Minor foes worry Big 12 coaches

Tuesday, August 31, 2004 | 12:00 a.m. CDT; updated 3:42 a.m. CDT, Friday, June 27, 2008

To some, it might appear Big 12 Conference schools have decided to ease into the new season. The Big 12’s coaches don’t think that is the case.

When Oklahoma State plays at UCLA this weekend, it is the only Big 12 team playing a major conference opponent. That doesn’t mean, though, the Big 12 teams will get a week off. Teams’ scheduling philosophies were topics of discussion during the first Big 12 coaches’ teleconference of the season.

“In line with my thinking, you’d prefer not to play another major conference team but a Division-I in a nonconference game,” Kansas coach Mark Mangino said. “It’s tougher and tougher to get these games. Everybody wants the same opponents, and the prices are going through the ceiling. It’s unbelievable what it’s costing to bring some of these nonconference games in.”

The Jayhawks had scheduled games against Tulsa, which Kansas plays Saturday, and Northwestern before Mangino arrived in Lawrence, Kan. They had to addToledo because they could not find anyone else. Mangino also said nonconference games have become scarier because the difference of the talent level between the major and minor conferences is shrinking.

“With 85 scholarships in Division-I, good players are filtering all over the place, you can’t take anybody for granted,” he said. “On any given day, anybody can win. These games are difficult to find people you can beat them in the first half and play your subs in the second. Those days are about over. We don’t have any games like that on our schedule.”

Even mighty Texas, which has won at least 10 games three years in a row, enters its nonconference schedule prepared for tight games.

“When you look at scheduling now and limit on scholarships and what it’s done through the years, you better be ready to play,” Texas coach Mack Brown said. “You better quit worrying about who the opponent or how many stars are next to the school for tradition. You better get ready to play because everybody has good players.”

Brown recalled the story of his brothers, who coach at Alabama-Birmingham, as an example. Last year, UAB’s starting quarterback Darrell Hackney broke his thumb the week before it played highly ranked Georgia, but the Bulldogs struggled with the Blazers, winning 16-13.

Texas begins its season against North Texas, which has won the Sun Belt Conference three straight seasons. The Mean Green has gone to three straight bowls and won 18 straight conference games.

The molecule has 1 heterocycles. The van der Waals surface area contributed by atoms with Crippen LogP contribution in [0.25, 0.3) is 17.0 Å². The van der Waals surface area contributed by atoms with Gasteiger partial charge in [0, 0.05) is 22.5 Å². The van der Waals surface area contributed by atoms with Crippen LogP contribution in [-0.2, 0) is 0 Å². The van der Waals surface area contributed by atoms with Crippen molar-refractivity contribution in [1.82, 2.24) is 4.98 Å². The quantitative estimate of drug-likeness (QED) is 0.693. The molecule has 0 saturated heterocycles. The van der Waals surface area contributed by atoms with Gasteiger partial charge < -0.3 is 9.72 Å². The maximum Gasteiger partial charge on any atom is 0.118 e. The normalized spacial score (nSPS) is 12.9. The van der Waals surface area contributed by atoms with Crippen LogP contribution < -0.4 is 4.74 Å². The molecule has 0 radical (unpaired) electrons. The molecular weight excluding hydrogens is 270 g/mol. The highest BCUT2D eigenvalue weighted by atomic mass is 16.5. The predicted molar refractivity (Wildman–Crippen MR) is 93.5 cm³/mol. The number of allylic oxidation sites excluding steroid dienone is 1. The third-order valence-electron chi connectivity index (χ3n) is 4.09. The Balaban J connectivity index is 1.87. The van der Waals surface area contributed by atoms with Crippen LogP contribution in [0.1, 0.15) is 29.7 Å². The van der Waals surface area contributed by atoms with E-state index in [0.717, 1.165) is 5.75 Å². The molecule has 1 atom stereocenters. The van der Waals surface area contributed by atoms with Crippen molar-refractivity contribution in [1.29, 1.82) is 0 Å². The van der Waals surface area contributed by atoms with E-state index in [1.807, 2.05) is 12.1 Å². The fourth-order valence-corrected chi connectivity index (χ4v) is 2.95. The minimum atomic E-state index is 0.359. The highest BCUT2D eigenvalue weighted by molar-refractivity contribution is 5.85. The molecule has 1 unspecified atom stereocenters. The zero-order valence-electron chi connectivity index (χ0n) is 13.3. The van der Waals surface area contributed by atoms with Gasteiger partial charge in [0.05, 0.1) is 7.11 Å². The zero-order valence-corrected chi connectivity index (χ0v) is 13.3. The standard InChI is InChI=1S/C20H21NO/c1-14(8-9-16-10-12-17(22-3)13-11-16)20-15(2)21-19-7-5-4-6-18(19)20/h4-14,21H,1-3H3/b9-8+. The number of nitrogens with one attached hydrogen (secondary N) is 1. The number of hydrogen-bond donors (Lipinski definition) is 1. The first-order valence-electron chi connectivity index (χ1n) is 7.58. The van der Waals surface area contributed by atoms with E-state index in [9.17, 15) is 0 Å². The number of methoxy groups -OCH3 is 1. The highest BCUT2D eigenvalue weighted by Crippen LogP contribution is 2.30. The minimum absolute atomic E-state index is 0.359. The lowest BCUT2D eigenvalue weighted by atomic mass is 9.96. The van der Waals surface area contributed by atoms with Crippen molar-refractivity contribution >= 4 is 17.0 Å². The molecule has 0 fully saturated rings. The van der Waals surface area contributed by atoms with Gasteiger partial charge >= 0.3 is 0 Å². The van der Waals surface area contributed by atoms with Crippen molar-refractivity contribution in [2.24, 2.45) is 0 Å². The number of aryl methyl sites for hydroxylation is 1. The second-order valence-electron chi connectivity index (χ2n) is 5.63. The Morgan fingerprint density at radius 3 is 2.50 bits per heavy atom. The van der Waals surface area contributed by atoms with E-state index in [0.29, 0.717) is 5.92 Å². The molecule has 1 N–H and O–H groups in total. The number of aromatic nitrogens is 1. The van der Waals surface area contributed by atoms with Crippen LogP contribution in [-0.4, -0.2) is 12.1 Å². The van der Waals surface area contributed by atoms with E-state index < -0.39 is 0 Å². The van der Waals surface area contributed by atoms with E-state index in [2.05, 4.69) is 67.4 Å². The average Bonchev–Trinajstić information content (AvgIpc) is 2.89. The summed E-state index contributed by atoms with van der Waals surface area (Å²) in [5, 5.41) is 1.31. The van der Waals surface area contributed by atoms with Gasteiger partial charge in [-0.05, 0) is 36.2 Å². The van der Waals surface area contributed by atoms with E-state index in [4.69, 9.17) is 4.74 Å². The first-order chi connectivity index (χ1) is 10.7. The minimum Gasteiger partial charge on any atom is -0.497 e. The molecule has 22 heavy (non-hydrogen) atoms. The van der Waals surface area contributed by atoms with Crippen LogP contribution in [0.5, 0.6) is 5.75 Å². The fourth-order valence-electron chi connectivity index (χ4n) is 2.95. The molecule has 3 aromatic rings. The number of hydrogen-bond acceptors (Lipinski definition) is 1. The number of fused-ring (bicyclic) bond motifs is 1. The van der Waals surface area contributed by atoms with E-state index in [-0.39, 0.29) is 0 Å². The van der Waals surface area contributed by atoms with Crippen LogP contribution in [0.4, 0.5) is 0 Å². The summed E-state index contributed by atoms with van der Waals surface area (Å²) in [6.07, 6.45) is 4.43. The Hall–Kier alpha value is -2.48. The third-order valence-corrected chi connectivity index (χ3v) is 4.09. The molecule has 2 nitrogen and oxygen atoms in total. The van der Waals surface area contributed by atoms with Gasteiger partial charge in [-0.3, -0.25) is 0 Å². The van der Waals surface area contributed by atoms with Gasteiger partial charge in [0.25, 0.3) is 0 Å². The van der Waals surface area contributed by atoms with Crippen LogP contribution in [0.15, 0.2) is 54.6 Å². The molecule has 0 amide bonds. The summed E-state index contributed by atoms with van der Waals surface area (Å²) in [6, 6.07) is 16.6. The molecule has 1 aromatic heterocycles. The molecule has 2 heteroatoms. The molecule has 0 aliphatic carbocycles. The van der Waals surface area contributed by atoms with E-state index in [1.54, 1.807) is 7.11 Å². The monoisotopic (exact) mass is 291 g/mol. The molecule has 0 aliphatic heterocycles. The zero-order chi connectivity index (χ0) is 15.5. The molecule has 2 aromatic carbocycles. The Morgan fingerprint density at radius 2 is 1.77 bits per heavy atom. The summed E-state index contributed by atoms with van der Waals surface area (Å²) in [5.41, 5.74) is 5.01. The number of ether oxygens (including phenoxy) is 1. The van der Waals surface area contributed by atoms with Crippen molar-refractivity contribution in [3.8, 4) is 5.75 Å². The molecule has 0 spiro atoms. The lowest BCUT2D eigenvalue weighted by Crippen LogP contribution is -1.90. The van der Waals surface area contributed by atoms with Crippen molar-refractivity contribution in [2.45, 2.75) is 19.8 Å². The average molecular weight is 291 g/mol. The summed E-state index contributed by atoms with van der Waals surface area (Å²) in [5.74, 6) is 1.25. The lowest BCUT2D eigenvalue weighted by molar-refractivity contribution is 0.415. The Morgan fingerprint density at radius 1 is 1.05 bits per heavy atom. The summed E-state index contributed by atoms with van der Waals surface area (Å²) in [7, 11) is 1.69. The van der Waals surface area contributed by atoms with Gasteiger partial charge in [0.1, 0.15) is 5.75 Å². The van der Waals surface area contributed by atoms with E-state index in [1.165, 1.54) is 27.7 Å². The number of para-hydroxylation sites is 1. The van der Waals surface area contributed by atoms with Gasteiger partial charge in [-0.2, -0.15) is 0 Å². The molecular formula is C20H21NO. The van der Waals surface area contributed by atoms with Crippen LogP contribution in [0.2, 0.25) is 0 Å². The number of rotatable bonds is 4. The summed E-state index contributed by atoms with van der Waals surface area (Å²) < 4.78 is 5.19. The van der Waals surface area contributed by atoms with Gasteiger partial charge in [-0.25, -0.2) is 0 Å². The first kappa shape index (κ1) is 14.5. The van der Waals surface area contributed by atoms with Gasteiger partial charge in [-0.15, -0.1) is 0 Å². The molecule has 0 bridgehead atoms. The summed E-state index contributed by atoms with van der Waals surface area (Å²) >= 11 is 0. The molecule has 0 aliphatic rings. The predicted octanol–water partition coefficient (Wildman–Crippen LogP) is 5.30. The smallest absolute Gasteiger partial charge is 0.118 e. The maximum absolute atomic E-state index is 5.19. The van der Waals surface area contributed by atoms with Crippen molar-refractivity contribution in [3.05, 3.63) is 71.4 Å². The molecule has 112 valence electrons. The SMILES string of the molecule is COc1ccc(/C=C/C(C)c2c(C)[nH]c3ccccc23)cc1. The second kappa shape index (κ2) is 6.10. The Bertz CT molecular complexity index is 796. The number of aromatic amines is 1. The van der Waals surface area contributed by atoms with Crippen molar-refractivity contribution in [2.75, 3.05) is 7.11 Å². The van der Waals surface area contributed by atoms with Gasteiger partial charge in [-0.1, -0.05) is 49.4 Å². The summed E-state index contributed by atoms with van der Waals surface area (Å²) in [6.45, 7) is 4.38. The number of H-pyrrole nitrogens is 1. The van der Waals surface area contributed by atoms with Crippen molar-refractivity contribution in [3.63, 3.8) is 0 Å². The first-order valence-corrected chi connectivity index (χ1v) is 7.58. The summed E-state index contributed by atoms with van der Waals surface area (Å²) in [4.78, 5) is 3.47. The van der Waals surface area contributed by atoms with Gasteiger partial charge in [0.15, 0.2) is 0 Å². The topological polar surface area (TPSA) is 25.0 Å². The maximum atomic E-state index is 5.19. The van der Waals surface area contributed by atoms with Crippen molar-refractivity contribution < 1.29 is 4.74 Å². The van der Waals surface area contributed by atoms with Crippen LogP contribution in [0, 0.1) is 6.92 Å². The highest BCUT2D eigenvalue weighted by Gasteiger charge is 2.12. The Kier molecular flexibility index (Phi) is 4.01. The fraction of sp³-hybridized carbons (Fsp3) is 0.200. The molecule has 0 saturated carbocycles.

Kansas State coach Bill Snyder said he likes to use his nonconference schedule as another teaching tool. Snyder has received criticism in the past for schedules thought to be excessively easy. His Wildcats open the season against Western Kentucky.

“I would always like to hope that we would have the opportunity to allow a number of young players in our program to have experience, to gain experience during the course of season,” Snyder said. “I think it holds true that you’re going to end playing a lot of people over the course of the season. Guys get injured, and you want to develop experience for the future as well.

“You don’t like to get yourself caught in a critical conference game during the course of the year and have an injury and have to play young people that haven’t been on the field before.”


When Texas begins its season Saturday against North Texas, it will have to deal with one of the best returning running backs in the nation. Senior Patrick Cobbs led the nation in yards per game with 152.7 and led in scoring with 17 touchdowns.

Brown said he views the game as a test for his highly touted defense.

“They’re run defense has been so good, and we’re trying to improve ours,” Brown said. “At a time where we’re looking to be better against the run and tackle better, no better challenge for us to open against the nation’s best.”

The Longhorns will counter Cobbs with running back Cedric Benson, their Heisman Trophy contender at running back. Benson has rushed for more than 1,000 yards each of the past three years.


Even though the Big 12 doesn’t have a similar experiment planned, it is paying attention to the results of the Big Ten Conference’s experiment with instant replay.

“From what I’ve heard about it and what it sounds like, I would like to see it, just watching the USC-Virginia Tech game, the offensive pass interference call. That was certainly a sequence in that game that turned the game,” Texas A&M coach Dennis Franchione said.

“What I’ve heard about the Big 10 experiment, I like, and I’m glad they’re going to do it. We’ll get all their feedback, both pro and con, and I’m sure it’s something we’ll talk about at our meetings in January.”

In the play Franchione referenced from the game Saturday night, a referee called a Virginia Tech player for pushing off on a deep pass. The penalty erased the completion and forced the Hokies to punt. Several plays later, USC scored.

The Big 10’s proposed system involves using the replays the TV broadcasts provide. The conference-assigned technical advisor possesses the sole decision whether to initiate the replay process.

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